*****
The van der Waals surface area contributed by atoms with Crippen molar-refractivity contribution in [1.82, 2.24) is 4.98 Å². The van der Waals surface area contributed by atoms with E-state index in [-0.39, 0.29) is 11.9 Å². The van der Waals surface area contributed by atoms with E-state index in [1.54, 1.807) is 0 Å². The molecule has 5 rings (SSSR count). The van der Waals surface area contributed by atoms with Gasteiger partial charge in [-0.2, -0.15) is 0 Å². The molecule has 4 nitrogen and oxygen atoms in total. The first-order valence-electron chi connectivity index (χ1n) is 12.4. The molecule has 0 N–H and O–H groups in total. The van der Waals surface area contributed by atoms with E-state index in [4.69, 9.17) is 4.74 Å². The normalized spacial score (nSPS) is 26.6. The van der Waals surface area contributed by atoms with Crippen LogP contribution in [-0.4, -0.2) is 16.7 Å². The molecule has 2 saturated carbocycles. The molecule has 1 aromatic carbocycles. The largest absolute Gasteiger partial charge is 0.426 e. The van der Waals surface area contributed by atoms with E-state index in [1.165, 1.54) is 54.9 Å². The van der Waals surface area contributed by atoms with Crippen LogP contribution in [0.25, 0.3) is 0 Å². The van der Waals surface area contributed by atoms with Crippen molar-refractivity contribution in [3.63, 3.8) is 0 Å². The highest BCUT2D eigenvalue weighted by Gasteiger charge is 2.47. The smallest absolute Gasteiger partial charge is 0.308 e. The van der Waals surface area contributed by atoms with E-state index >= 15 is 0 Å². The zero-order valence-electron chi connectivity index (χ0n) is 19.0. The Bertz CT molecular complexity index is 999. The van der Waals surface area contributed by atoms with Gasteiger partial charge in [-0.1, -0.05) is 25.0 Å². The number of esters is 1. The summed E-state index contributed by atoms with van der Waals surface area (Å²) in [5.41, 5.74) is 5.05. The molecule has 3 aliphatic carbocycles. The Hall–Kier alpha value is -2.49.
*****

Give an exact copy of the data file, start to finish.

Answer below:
The van der Waals surface area contributed by atoms with Crippen molar-refractivity contribution in [1.82, 2.24) is 4.98 Å². The van der Waals surface area contributed by atoms with E-state index in [-0.39, 0.29) is 11.9 Å². The van der Waals surface area contributed by atoms with E-state index in [1.54, 1.807) is 0 Å². The molecule has 5 rings (SSSR count). The van der Waals surface area contributed by atoms with Gasteiger partial charge in [-0.2, -0.15) is 0 Å². The molecule has 4 nitrogen and oxygen atoms in total. The first-order valence-electron chi connectivity index (χ1n) is 12.4. The molecule has 0 N–H and O–H groups in total. The van der Waals surface area contributed by atoms with E-state index in [4.69, 9.17) is 4.74 Å². The normalized spacial score (nSPS) is 26.6. The van der Waals surface area contributed by atoms with Crippen LogP contribution in [-0.4, -0.2) is 16.7 Å². The molecule has 2 saturated carbocycles. The molecule has 1 aromatic carbocycles. The largest absolute Gasteiger partial charge is 0.426 e. The van der Waals surface area contributed by atoms with E-state index in [1.165, 1.54) is 54.9 Å². The van der Waals surface area contributed by atoms with Crippen LogP contribution in [0.25, 0.3) is 0 Å². The van der Waals surface area contributed by atoms with Crippen molar-refractivity contribution in [3.63, 3.8) is 0 Å². The highest BCUT2D eigenvalue weighted by Gasteiger charge is 2.47. The smallest absolute Gasteiger partial charge is 0.308 e. The van der Waals surface area contributed by atoms with E-state index >= 15 is 0 Å². The zero-order valence-electron chi connectivity index (χ0n) is 19.0. The Bertz CT molecular complexity index is 999. The van der Waals surface area contributed by atoms with Gasteiger partial charge in [-0.1, -0.05) is 25.0 Å². The number of esters is 1. The summed E-state index contributed by atoms with van der Waals surface area (Å²) in [5.41, 5.74) is 5.05. The molecule has 3 aliphatic carbocycles. The Hall–Kier alpha value is -2.49.